- News & Resources: Listings >
- You’ve got mail.
- 2021 Global Networking Trends Report
- Sensor-Driven IoT Innovation in Superstructures, Shopping, Space, Soil and…
- Cyber Insurance – One Size Does NOT Fit All
- Smart Buildings – Sensors and Savings as Workers Head Back
- Get the download on how to download
- Get the board on board: leading cybersecurity from the top down
- Collaboration in a Crisis
As many of us stay hunkered down at home, we’re working more, leaning more, and playing more online. We’re not only streaming and downloading on our computers, but we’re also relying on our mobile devices to catch the latest news, films, and music. According to Cisco’s 2020 Annual Internet Report, social networking, video streaming, and downloads, business productivity, e-commerce, and gaming will contribute to the boom of mobile applications—with nearly 300 billion apps downloaded by 2023. Here are a few simple tips on how to best download what you need—and even work remotely—between episodes of your favorite show.
- Get the right software There are ever-changing demands and expectations for mobile networking. ZDNet offers a robust list of remote desktops, telepresence services, and apps that can make working from home a smooth and enjoyable experience. First, desktops. Remote desktop apps help us access the stuff we want on our office computer, at home. TeamViewer, Microsoft Remote Desktop, and Apple Remote Desktop are a few options to get that at-the-office access. For telepresence options, Cisco’s Webex joins the ranks of videoconferencing robot Double and high-def 3D camera Meeting Owl when it comes to creating all of the interpersonal connections you need. Similarly, real-time communications apps like Webex Teams gets everyone on the same page–whether it’s about work, sports, or your local book club.
- Check your internet speed Internet speeds refer to the volume of data transferred through a connection in a given amount of time. If you live in the United States, internet speeds can actually vary by what state you live in. Some of the states with the fastest speeds are on the East Coast, with Maryland topping the list at 65.02 Mbps and New Jersey coming in second with 59.58 Mbps. You can regularly check your internet speed by doing an internet speed test like the one here. Different types of internet connection can also affect the speed. From the slowest connection to the fastest, you could have dial-up, satellite, Digital Subscriber Line (DSL), cable internet, and fiber. It also depends on how much internet speed you really need. With more and more people working, learning, and getting entertainment at home, the needs could be significantly higher. High-Speed Internet recommends speeds for certain activities—5 Mbps is the recommended speed for HD viewing of Netflix and 25 Kbps for Apple Music. Something that might drastically help your home internet speeds is 5G, which is the next generation of Wi-Fi that boasts higher bandwidth and lower latency. With 5G, movie downloads can decrease from 7 minutes to 6 seconds, and you could save 3 hours downloading 10,000 songs.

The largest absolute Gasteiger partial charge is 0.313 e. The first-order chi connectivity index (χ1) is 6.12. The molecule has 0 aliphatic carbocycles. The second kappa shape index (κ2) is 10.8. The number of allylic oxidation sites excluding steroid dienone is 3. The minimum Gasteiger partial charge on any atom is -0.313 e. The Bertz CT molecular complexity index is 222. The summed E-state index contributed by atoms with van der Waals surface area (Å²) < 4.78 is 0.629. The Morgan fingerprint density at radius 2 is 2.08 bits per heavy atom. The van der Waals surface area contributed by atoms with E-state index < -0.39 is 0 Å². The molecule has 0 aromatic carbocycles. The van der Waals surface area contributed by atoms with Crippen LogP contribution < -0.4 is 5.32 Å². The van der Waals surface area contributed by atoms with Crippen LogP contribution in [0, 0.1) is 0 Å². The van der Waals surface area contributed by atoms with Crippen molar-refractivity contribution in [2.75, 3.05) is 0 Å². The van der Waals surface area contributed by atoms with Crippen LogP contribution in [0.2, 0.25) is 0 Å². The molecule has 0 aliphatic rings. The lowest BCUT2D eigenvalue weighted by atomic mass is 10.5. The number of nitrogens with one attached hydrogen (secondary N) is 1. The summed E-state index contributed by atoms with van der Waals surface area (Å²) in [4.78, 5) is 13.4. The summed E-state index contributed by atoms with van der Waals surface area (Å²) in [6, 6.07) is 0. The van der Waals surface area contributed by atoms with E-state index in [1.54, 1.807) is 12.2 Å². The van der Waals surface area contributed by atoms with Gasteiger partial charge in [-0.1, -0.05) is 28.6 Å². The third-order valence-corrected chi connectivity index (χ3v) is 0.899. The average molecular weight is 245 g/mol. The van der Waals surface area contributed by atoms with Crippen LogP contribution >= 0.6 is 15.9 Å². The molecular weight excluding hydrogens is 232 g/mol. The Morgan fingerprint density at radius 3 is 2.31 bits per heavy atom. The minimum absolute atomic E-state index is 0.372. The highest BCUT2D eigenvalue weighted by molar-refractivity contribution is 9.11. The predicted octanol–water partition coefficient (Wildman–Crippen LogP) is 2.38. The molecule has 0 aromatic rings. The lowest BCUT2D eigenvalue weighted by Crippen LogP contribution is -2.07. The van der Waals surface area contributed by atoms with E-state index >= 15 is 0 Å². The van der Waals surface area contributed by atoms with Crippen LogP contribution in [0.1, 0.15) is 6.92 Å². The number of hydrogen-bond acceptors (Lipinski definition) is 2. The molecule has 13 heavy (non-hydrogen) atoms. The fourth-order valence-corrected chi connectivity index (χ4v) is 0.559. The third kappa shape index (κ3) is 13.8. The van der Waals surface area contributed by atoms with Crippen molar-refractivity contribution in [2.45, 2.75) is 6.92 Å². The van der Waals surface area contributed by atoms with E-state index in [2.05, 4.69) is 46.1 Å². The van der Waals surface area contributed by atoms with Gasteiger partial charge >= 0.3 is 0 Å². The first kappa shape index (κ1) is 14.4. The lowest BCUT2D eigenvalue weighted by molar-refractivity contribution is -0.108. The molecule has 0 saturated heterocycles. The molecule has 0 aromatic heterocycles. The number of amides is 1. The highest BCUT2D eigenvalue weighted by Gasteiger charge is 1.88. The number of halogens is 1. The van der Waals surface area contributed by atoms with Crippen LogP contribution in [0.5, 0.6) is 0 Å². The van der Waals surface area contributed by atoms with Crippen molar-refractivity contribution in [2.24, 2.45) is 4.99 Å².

- Keep safe and secure (VPN + MFA) A crucial part of downloading or uploading from home is staying secure. It might be that you’re working from more open or non-secured networks, and therefore your data could become compromised. Because of this, it’s important to take some security measures:
- Use encrypted computers and phones– and keep them up-to-date to avoid known security vulnerabilities.
- Utilize VPNs to protect your network traffic. A Virtual Private Network (VPN) allows you to get a secure connection to another network and can help shield your work from others on a public Wi-Fi.
- Add MFA. Multi-Factor Authentication (MFA) uses a second source of validation, like a phone or token, to verify your identity before granting access.
Finally, be on the lookout for threat actors trying to take advantage of you—Cisco’s security threat intelligence team Talos just discovered that multiple malware families are being distributed with recent coronavirus themes. Read more here.
Used with the permission of http://thenetwork.cisco.com/